Yachting: Bring on the racing - please

VALENCIA - Sailors in the America's Cup are hearing it from all sides, even from friends and family.

Why aren't the monster multi-hulls that are supposedly so fast and powerful having a go at it out on the Mediterranean?

Too little wind one day. Then, waves that were too big.

Isn't dealing with those conditions part of sailing?

It is and it isn't, say crewmen with American challenger BMW Oracle Racing and two-time defender Alinghi of Switzerland. Tonight, the bitter rivals will have their third shot at getting in Race 1, although there could once again be the proverbial confused sea state that kept the boats in port on Wednesday.

So far, "confused sea state" seems to sum up this America's Cup, which is being sailed in the Northern Hemisphere in the winter for the first time because two of the world's richest men couldn't agree otherwise.

It hasn't been smooth sailing.

In fact, there hasn't been any sailing at all. The only notable nautical movement came when Oracle Corp. CEO Larry Ellison had his 450-foot luxury yacht Rising Sun - the one with the basketball court that doubles as a helicopter pad - moved from out on the Med into the shelter of Port America's Cup when frigid winds gusted around 35 knots Thursday morning.

Rising Sun dwarfs Alinghi boss Ernesto Bertarelli's yacht, Vava, which is moored on the other side of the harbour. Ellison is richer than Bertarelli, but has never sailed in an America's Cup match before now, while Bertarelli has twice hoisted the oldest trophy in international sports.

The two moguls don't like each other and have sent potshots across each other's bow. There could have been a memorable owners' news conference last week, but Ellison skipped out, feeling slighted that syndicate CEO Russell Coutts wasn't invited, as well.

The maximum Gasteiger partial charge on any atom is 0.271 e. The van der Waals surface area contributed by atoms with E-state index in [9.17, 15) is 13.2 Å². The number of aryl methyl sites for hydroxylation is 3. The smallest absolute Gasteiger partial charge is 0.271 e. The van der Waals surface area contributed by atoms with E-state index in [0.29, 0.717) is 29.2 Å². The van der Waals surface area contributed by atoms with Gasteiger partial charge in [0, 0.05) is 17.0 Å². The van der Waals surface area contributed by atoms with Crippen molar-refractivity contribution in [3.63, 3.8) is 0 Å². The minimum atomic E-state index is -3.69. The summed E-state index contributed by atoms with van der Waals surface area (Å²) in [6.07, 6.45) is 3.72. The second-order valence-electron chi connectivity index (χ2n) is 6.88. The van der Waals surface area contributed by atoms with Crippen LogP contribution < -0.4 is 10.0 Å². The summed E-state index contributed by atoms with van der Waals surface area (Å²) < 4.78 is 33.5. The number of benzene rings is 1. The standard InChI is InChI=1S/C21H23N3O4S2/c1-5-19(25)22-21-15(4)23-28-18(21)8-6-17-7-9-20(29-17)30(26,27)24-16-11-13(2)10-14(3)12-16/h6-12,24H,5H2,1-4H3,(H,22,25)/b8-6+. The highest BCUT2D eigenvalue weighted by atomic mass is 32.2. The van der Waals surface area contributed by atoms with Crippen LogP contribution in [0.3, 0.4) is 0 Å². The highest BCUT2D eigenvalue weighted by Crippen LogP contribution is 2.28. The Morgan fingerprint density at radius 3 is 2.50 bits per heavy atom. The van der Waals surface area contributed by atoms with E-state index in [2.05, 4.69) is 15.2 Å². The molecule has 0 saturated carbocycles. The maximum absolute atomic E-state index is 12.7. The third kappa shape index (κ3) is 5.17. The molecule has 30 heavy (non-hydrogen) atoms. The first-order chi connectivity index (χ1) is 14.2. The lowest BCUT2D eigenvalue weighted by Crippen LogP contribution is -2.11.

The offers to resolve the impasse have come from several quarters.

Richard Branson has been in town, for example. The wealthy British adventurer says he will try to end the bickering between his billionaire friends so the America's Cup doesn't spend any more time in the courts.

Branson said that holder Alinghi and challenger BMW Oracle's legal wrangling "shouldn't happen, it spoils a great sport. Somebody should have banged heads together a long time ago."

Branson saw Ernesto Bertarelli last night before meeting Larry Ellison. The Virgin Atlantic president says he will try to ensure there are no more court cases so "this sport is looked after for future generations."

Branson said Virgin could form a team for the next edition only if current British syndicate Team Origin were to lose its funding.

The soap opera aside, Brad Webb, the bowman on the trimaran USA, can almost feel the outside world's eyes roll every time there's some kind of delay.

"That's a tough one, and we get that from family and friends from outside the game looking on the inside just trying to figure out how the sport works," the New Zealander said.